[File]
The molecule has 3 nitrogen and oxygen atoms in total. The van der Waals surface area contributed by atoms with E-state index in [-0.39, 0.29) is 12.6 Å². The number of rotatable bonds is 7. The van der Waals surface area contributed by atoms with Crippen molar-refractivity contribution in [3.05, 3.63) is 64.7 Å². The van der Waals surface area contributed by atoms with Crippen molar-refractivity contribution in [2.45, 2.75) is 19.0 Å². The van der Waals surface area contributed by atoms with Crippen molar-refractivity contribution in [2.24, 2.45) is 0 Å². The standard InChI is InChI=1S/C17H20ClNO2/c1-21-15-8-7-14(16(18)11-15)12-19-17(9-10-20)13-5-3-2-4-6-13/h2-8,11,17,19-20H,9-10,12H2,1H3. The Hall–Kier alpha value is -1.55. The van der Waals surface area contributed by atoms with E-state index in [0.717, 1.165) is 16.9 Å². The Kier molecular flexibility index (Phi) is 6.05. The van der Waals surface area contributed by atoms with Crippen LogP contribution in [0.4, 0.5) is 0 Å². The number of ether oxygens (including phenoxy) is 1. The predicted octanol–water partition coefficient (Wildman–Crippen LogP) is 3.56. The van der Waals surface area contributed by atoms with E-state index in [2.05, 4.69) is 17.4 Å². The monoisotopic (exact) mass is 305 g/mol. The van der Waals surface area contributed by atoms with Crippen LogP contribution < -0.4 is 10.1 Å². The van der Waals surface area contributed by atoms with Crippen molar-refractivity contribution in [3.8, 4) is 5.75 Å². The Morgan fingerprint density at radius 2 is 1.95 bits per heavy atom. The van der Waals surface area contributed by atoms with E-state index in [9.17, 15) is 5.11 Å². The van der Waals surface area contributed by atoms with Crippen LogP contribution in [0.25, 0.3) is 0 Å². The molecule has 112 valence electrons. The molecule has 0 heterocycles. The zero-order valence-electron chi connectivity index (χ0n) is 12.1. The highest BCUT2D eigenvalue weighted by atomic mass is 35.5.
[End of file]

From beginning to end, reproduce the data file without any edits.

The molecule has 3 nitrogen and oxygen atoms in total. The van der Waals surface area contributed by atoms with E-state index in [-0.39, 0.29) is 12.6 Å². The number of rotatable bonds is 7. The van der Waals surface area contributed by atoms with Crippen molar-refractivity contribution in [3.05, 3.63) is 64.7 Å². The van der Waals surface area contributed by atoms with Crippen molar-refractivity contribution in [2.45, 2.75) is 19.0 Å². The van der Waals surface area contributed by atoms with Crippen molar-refractivity contribution in [2.24, 2.45) is 0 Å². The standard InChI is InChI=1S/C17H20ClNO2/c1-21-15-8-7-14(16(18)11-15)12-19-17(9-10-20)13-5-3-2-4-6-13/h2-8,11,17,19-20H,9-10,12H2,1H3. The Hall–Kier alpha value is -1.55. The van der Waals surface area contributed by atoms with E-state index in [0.717, 1.165) is 16.9 Å². The Kier molecular flexibility index (Phi) is 6.05. The van der Waals surface area contributed by atoms with Crippen LogP contribution in [0.4, 0.5) is 0 Å². The number of ether oxygens (including phenoxy) is 1. The predicted octanol–water partition coefficient (Wildman–Crippen LogP) is 3.56. The van der Waals surface area contributed by atoms with E-state index in [2.05, 4.69) is 17.4 Å². The monoisotopic (exact) mass is 305 g/mol. The van der Waals surface area contributed by atoms with Crippen LogP contribution < -0.4 is 10.1 Å². The van der Waals surface area contributed by atoms with Crippen molar-refractivity contribution in [3.8, 4) is 5.75 Å². The Morgan fingerprint density at radius 2 is 1.95 bits per heavy atom. The van der Waals surface area contributed by atoms with E-state index in [9.17, 15) is 5.11 Å². The van der Waals surface area contributed by atoms with Crippen LogP contribution in [0.25, 0.3) is 0 Å². The molecule has 112 valence electrons. The molecule has 0 heterocycles. The zero-order valence-electron chi connectivity index (χ0n) is 12.1. The highest BCUT2D eigenvalue weighted by atomic mass is 35.5.